No more turning away

Modified repost from January 27, 2017.

I have another ear worm. And ear worms are for sharing. I believe this deeply. But regardless of whether you agree, it is true that I am going to share. Be warned.

I find that Pink Floyd’s 1987 power ballad On the Turning Away remains relevant to me (and “relevance” & “Pink Floyd” don’t usually pop into my head at the same time). The song itself is a call to stop turning a blind eye to the suffering around us, but I think this has become my mantra – no more turning away. There is simply too much at stake for the future. And so I think I’ve extended the meaning in my own head a bit to include those marginalized groups that are in jeopardy now that religious zealotry (of all types) and nationalism  seem to be holding sway in the US and in much of the rest of the world. We all need to have our rights protected and I don’t want to see the clock turned back for anyone.

Of course, from a practical matter, I’m still working out what that really means – I just know that I cannot continue to sit idly by. I guess it still means more writing to call out the wrongs – but the rate of troubling news sometimes seems to come at a disorienting rate, making writing more difficult than it should be. I’m doing more volunteering now that I have more free time, and fewer constraints, but I’m often left feeling that I should be doing more – because there is so much that needs attention. And because I have other personal priorities and concerns that can’t get lost in my renewed quest to save the world.

I’ll continue to figure it out as I go along, but in the meantime, here’s the song (the lyrics are below) – sometimes inspiration can come from the strangest places…

 

On the Turning Away

On the turning away
From the pale and downtrodden
And the words they say
Which we won’t understand

“Don’t accept that what’s happening
Is just a case of others’ suffering
Or you’ll find that you’re joining in
The turning away”

It’s a sin that somehow
Light is changing to shadow
And casting it’s shroud
Over all we have known

Unaware how the ranks have grown
Driven on by a heart of stone
We could find that we’re all alone
In the dream of the proud

On the wings of the night
As the daytime is stirring
Where the speechless unite
In a silent accord

Using words you will find are strange
And mesmerized as they light the flame
Feel the new wind of change
On the wings of the night

No more turning away
From the weak and the weary
No more turning away
From the coldness inside

Just a world that we all must share
It’s not enough just to stand and stare
Is it only a dream that there’ll be
No more turning away?

— Pink Floyd
written by David Gilmore & Anthony Moore

Storm-laden sky – June 6, 2018

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Tuesday’s Quotes June 12, 2018 – Elie Wiesel

“I still believe in man in spite of man. I believe in language even though it has been wounded, deformed, and perverted by the enemies of mankind. And I continue to cling to words because it is up to us to transform them into instruments of comprehension rather than contempt. It is up to us to choose whether we wish to use them to curse or to heal, to wound or to console.”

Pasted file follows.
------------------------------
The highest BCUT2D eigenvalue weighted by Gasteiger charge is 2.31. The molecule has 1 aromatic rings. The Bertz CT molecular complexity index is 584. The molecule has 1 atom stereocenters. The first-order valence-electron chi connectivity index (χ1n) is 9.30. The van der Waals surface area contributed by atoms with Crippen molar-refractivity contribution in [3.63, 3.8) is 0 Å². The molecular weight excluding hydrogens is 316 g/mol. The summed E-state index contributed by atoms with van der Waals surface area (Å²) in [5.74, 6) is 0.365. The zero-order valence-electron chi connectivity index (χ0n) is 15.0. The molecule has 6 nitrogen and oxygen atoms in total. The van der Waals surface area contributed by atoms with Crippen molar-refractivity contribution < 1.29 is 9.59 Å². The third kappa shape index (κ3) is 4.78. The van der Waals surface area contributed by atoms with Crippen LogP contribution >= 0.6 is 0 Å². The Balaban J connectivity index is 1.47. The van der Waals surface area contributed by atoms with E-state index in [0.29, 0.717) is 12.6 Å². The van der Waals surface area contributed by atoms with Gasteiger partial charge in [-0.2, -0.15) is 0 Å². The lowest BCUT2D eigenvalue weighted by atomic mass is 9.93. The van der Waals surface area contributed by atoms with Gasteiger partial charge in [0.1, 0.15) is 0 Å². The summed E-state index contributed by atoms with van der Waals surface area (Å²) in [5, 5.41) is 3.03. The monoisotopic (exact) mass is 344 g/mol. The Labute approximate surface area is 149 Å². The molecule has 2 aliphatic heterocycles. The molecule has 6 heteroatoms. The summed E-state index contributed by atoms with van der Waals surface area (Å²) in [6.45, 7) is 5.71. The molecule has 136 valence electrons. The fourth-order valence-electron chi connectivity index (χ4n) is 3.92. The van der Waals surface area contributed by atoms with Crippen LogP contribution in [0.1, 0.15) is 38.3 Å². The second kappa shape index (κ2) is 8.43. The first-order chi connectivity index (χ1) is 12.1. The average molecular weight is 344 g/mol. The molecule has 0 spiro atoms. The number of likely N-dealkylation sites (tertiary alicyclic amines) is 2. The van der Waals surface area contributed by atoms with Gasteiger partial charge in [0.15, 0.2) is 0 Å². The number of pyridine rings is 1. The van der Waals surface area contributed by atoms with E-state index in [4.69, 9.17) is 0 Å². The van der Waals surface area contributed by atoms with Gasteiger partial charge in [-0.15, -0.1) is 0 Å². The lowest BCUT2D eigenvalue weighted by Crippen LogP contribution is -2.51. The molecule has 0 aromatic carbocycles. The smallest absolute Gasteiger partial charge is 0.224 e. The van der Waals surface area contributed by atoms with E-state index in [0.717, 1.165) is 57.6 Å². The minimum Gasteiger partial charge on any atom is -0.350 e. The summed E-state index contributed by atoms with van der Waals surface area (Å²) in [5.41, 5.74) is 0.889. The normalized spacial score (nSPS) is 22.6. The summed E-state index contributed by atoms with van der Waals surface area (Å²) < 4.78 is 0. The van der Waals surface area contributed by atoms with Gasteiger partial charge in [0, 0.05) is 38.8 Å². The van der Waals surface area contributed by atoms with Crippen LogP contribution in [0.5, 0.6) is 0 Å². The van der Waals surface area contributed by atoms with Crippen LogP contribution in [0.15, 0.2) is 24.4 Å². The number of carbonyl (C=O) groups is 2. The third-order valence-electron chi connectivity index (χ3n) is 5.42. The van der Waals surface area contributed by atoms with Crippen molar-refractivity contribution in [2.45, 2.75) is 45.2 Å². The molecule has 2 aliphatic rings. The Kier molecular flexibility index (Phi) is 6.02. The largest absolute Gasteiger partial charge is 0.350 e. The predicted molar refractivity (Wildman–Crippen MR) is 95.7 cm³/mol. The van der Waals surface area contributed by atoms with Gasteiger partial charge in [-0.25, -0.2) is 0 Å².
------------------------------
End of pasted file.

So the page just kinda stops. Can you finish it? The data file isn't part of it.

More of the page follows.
― Elie Wiesel, Open Heart

A Nobel Peace Prize winner in 1986, Elie Wiesel (1928 – 2016) was an Auschwitz survivor with a gift for words – and a willingness to use them in the pursuit of peace by understanding the lessons of the past. As a post-war baby boomer, the shadow of the Holocaust was as much a part of my life as the ever-present threat of nuclear obliteration and the Cold War. Wiesel’s writing, like Victor Frankl’s, was an important part of understanding that story for me. It was an piece of the foundation that left me believing in the power of education. In the need to not forget the lessons of the past. And in the power of words. And to not remain silent: “There may be times when we are powerless to prevent injustice, but there must never be a time when we fail to protest.

In Weisel’s obituary on July 2, 2016, the New York Times noted that the citation from the 1986 Nobel committee stated: “His message is one of peace, atonement and human dignity. His belief that the forces fighting evil in the world can be victorious is a hard-won belief.

Thought for the day…

“History is filled with tragic examples of wars that result from diplomatic impasse. Whether in our local communities or in international relations, the skillful use of our communicative capacities to negotiate and resolve differences is the first evidence of human wisdom.” — Daisaku Ikeda

Pax.

Photo of the Mid-Hudson Bridge taken from the Walkway Over the Hudson.

Tuesday’s Quotes – June 5, 2017 – Kennedy

“To say that the future will be different from the present is, to scientists, hopelessly self-evident. I observe regretfully that in politics, however, it can be heresy. It can be denounced as radicalism, or branded as subversion. There are people in every time and every land who want to stop history in its tracks. They fear the future, mistrust the present, and invoke the security of a comfortable past which, in fact, never existed.”